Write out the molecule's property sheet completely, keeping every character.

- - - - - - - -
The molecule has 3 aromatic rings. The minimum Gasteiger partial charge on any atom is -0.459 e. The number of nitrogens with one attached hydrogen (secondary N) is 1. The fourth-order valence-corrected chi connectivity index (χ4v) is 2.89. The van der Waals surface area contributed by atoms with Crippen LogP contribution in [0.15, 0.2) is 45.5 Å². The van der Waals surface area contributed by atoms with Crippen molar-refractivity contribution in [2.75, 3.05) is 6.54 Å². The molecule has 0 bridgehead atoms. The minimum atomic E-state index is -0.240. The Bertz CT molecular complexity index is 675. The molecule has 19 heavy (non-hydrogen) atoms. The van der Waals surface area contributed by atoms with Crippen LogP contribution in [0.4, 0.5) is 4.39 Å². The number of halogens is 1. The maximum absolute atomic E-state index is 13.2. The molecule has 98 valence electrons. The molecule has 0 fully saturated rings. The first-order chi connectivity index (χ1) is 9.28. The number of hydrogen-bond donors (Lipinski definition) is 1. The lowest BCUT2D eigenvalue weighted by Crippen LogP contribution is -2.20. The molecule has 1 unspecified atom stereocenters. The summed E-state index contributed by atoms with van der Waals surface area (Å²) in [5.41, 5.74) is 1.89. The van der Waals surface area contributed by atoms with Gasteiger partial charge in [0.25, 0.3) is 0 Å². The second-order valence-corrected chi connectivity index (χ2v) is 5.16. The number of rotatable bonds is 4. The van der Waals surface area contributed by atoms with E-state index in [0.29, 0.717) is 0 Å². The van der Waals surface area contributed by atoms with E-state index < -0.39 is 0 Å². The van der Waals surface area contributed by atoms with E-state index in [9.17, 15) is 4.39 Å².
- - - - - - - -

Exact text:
The molecule has 3 aromatic rings. The minimum Gasteiger partial charge on any atom is -0.459 e. The number of nitrogens with one attached hydrogen (secondary N) is 1. The fourth-order valence-corrected chi connectivity index (χ4v) is 2.89. The van der Waals surface area contributed by atoms with Crippen LogP contribution in [0.15, 0.2) is 45.5 Å². The van der Waals surface area contributed by atoms with Crippen molar-refractivity contribution in [2.75, 3.05) is 6.54 Å². The molecule has 0 bridgehead atoms. The minimum atomic E-state index is -0.240. The Bertz CT molecular complexity index is 675. The molecule has 19 heavy (non-hydrogen) atoms. The van der Waals surface area contributed by atoms with Crippen LogP contribution in [0.4, 0.5) is 4.39 Å². The number of halogens is 1. The maximum absolute atomic E-state index is 13.2. The molecule has 98 valence electrons. The molecule has 0 fully saturated rings. The first-order chi connectivity index (χ1) is 9.28. The number of hydrogen-bond donors (Lipinski definition) is 1. The lowest BCUT2D eigenvalue weighted by Crippen LogP contribution is -2.20. The molecule has 1 unspecified atom stereocenters. The summed E-state index contributed by atoms with van der Waals surface area (Å²) in [5.41, 5.74) is 1.89. The van der Waals surface area contributed by atoms with Gasteiger partial charge in [0.25, 0.3) is 0 Å². The second-order valence-corrected chi connectivity index (χ2v) is 5.16. The number of rotatable bonds is 4. The van der Waals surface area contributed by atoms with E-state index in [0.29, 0.717) is 0 Å². The van der Waals surface area contributed by atoms with E-state index < -0.39 is 0 Å². The van der Waals surface area contributed by atoms with E-state index in [9.17, 15) is 4.39 Å².